Teach kids how to grow a green vocabulary and mind-set, whether it’s at home, at school, or in a community garden.

School gardens and green classrooms are ideal ecosystems for growing your students’ academic vocabulary and thinking skills.

Here are some key terms, concepts, big ideas, and little nuggets to introduce and build on across grade levels. They’re equally applicable in classrooms, in community gardening programs, or at home.

Dirt versus soil

“What’s the difference between dirt and soil?” That question stumps many children at first, but my veteran gardeners know the difference: “Dirt is what’s behind your ears. Soil is what we plant in.” Soil is a living thing. It’s a community. Dirt is a liability. Soil is the greatest asset in the world; it provides a medium to grow.

Expect your new gardeners to be surprised to learn that soil is a living, breathing material. Challenge their assumption that it’s “just dirt” by having them investigate healthy soil using all their senses. Using an inexpensive handheld magnifying glass, they can get a close-up look at soil samples. Teach them to roll a pinch of soil between thumb and fingers to see if it forms a ball—a way to check for clay content. What do they notice when they close their eyes and smell a handful of soil? Their observations lead naturally to descriptive writing activities.

In outdoor gardens and container gardens, soil is what holds plant roots in place and delivers nutrients and water essential for healthy plant growth. Soil contains millions of living microorganisms; it is an ecosystem unto itself.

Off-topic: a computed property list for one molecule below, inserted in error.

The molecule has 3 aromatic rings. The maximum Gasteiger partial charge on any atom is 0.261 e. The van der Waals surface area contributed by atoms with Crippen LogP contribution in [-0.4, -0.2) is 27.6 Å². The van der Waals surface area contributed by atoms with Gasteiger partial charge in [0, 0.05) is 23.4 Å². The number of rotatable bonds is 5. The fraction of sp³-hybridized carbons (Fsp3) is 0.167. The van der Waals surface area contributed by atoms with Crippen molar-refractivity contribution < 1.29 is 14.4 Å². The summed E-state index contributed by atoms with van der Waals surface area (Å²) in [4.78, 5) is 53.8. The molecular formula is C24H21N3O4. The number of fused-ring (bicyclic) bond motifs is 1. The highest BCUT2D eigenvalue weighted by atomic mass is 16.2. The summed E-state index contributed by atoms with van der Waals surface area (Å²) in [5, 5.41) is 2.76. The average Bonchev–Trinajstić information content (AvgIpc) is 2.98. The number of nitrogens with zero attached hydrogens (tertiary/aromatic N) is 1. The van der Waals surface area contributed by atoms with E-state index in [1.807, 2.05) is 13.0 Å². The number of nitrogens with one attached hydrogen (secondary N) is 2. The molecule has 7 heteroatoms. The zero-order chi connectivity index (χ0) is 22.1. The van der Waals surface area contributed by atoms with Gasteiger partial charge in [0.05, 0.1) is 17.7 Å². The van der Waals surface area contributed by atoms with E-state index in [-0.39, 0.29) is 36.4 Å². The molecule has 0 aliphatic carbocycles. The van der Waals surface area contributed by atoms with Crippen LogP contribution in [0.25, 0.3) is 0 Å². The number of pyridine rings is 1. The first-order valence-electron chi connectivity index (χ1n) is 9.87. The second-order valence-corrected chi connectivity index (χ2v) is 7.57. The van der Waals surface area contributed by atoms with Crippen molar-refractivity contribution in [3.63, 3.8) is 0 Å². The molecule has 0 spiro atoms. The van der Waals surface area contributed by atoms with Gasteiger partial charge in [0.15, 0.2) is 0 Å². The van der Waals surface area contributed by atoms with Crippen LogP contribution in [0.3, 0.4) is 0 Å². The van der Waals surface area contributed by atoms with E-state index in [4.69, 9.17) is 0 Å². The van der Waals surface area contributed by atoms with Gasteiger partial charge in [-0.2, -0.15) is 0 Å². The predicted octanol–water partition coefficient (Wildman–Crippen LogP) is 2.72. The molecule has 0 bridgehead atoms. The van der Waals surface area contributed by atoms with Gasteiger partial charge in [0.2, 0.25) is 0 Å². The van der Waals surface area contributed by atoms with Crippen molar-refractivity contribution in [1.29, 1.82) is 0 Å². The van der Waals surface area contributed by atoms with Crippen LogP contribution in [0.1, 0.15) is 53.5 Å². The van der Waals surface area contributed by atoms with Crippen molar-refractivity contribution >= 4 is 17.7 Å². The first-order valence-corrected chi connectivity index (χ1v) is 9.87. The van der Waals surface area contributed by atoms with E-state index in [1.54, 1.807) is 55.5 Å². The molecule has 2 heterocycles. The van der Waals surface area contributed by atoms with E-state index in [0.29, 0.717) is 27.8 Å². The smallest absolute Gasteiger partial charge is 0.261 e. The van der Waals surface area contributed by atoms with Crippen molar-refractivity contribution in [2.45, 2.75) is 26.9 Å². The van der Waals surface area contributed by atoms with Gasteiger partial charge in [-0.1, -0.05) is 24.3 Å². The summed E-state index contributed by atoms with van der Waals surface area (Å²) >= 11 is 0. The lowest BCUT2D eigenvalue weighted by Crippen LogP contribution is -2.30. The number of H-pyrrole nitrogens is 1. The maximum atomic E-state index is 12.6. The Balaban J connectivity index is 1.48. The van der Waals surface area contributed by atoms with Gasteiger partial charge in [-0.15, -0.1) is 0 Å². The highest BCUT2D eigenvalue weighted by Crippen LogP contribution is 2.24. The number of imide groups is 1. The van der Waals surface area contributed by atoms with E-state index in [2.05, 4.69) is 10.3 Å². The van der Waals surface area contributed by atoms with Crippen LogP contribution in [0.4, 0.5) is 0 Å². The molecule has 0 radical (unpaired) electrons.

Academic language will blossom along with scientific understanding as students learn to identify organic and inorganic materials. Encourage questions about what they can do to improve soil quality. Earthworms, anyone? Good questions open the door to scientific investigations along with profound conversations about how we can improve our own environment.

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Think (and fail) like a scientist

A green classroom invites students to think like scientists every day. I keep a visual reminder of the scientific method posted on the wall of our National Health, Wellness, and Learning Center and refer students to it regularly. I want to power up their thinking by using the active verbs that scientists use: ask, wonder, inquire, question, test, measure, observe, evaluate, analyze. And fail. Fail often. All scientists need to know that failure is part of the scientific method. Failure is data. It tells us when we’re wrong and need to try a different approach. Understanding what doesn’t work is a step toward success. In a classroom filled with growing things, you have the perfect opportunity to remind students that nature succeeds by adapting to failure. The strong survive. Students will thrive when they understand that failure gives us all the opportunity to learn and grow.



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